Dr. Basyouny Nehela is Assistant Professor of Islamic Studies, Foundations of Religion, and Islamic Culture at Qatar University, Islamic American University, and Al-Azhar University. He teaches courses ranging from Principles of Thematic Exegesis, Philosophy of Seerah, Islamic Creed, Methodology of Da’wa, Ethics, Comparative Religions, Islamic Jurisprudence, and Islamic History. He earned his Master’s degree in the Foundations of Religion from Al-Azhar University in Cairo where he proceeded to complete a PhD in Islamic Culture and Da’wa. Dr. Nehela has authored three books and over 40 articles during his academic career. He also tirelessly served the Boston Muslim community as Imam of the Islamic Society of Boston from 1997-2011. Dr. Nehela currently serves as Dean of Academic Affairs at Boston Islamic Seminary.
Celene Ibrahim teaches Islamic Studies and co-directs the Center for Inter-Religious and Communal Leadership Education [CIRCLE], a premiere global hub for interreligious studies at Andover Newton Theological School and Hebrew College. She publishes widely on themes ranging from Muslim feminist theology to Islamic leadership in North America. Ms. Ibrahim is honored to serve as the Muslim Chaplain for Tufts University. She holds a Masters degree in Women’s and Gender Studies and Near Eastern and Judaic Studies from Brandies University, a Masters of Divinity from Harvard Divinity School, and a bachelor’s degree in Near Eastern Studies with highest honors from Princeton University.
Shaykh Suheil Laher serves as Academic Dean at Fawakih, an Arabic language institute. He has been a tafsir and tajwid instructor at Fawakih since 2010 and has made significant contributions to the content and development of these courses. After studying electrical engineering at MIT, he earned an M.A. in Religious Studies from Boston University and recently completed his Ph.D. in Islamic Studies at Harvard University. He has previously taught Arabic at Harvard, Brandeis, and Boston Universities. He has benefited from a number of teachers of traditional Islamic disciplines, in the US and abroad, and has ijazahs in Islamic theology (‘aqidah), Islamic law (fiqh), hadith and other subjects. He has taught ‘aqidah courses at the Ella Collins Institute and the Bukhari Institute. He also has extensive experience working with youth while serving as Muslim Chaplain at MIT (part-time, 1998-2014).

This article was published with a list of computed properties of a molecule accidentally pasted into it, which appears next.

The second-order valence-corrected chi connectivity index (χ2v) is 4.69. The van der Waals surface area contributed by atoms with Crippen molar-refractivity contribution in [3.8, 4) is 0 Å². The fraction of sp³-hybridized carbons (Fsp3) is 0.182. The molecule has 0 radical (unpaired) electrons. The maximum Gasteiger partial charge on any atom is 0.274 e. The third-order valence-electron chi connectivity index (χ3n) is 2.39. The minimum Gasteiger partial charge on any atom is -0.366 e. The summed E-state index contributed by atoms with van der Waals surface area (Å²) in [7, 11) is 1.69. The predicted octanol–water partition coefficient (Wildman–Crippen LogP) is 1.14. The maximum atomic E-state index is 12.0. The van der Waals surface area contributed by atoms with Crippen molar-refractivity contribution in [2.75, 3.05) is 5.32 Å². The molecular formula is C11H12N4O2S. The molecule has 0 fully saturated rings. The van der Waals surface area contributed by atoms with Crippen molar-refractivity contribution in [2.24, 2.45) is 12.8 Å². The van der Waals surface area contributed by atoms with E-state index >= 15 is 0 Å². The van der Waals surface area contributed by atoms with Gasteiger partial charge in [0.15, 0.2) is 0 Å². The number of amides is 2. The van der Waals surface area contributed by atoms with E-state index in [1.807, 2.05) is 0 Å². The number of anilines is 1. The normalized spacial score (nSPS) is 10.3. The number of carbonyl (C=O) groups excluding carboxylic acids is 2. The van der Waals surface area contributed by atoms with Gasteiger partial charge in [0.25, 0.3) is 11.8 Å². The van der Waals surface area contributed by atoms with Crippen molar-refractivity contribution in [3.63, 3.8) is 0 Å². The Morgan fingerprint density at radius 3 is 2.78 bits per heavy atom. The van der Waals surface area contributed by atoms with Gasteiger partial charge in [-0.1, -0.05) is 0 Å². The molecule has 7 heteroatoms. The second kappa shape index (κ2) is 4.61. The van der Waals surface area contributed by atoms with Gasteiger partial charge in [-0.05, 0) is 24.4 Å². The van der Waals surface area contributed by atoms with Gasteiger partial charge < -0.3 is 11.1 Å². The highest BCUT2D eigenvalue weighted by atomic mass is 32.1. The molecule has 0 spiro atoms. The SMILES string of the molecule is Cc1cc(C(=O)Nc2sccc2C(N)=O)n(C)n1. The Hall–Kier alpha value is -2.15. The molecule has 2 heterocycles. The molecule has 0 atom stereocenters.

Prof. Martin Nguyen teaches at Fairfield University in Fairfield, Connecticut where he is an Associate Professor of Islamic Studies and the Faculty Chair for Diversity. Born and raised in Richmond, Virginia, he began his academic career at that University of Virginia, where he obtained his B.A. in history and religious studies. He went on to pursue a Masters of Theological Studies at Harvard Divinity School and then obtained his Ph.D. in 2009 from Harvard University’s Center for Middle Eastern Studies. In addition to his book Sufi Master and Qur’an Scholar: Abū’l-Qāsim al-Qushayrī and the Laṭāʾif al-Ishārāt (Oxford University Press, 2012) he has published a number of articles and book chapters on the Qur’an and its interpretation, Muslim theology, and Islamic spirituality.
While at Fairfield University, he has taught a number of Islam related courses including: “Exploring Religion: The Qur’an as Scripture”, “Islamic Theology”, “Islamic Ethical and Legal Thought”, “Islam in America”, and “Islam, Race, and Power”.
Prof. Nguyen has also taught at the University of Massachusetts, Boston, Brandeis University, and the Multifaith and Spiritual Leadership Program at New York University. During his time in Cambridge, MA, he served for many years as a graduate advisor to the Harvard Islamic Society. Presently he is the Faculty Advisor to the Muslim Students Association at Fairfield University and is a recurring instructor at the Mizaan Retreat sponsored by the Muslim Life Program at Princeton.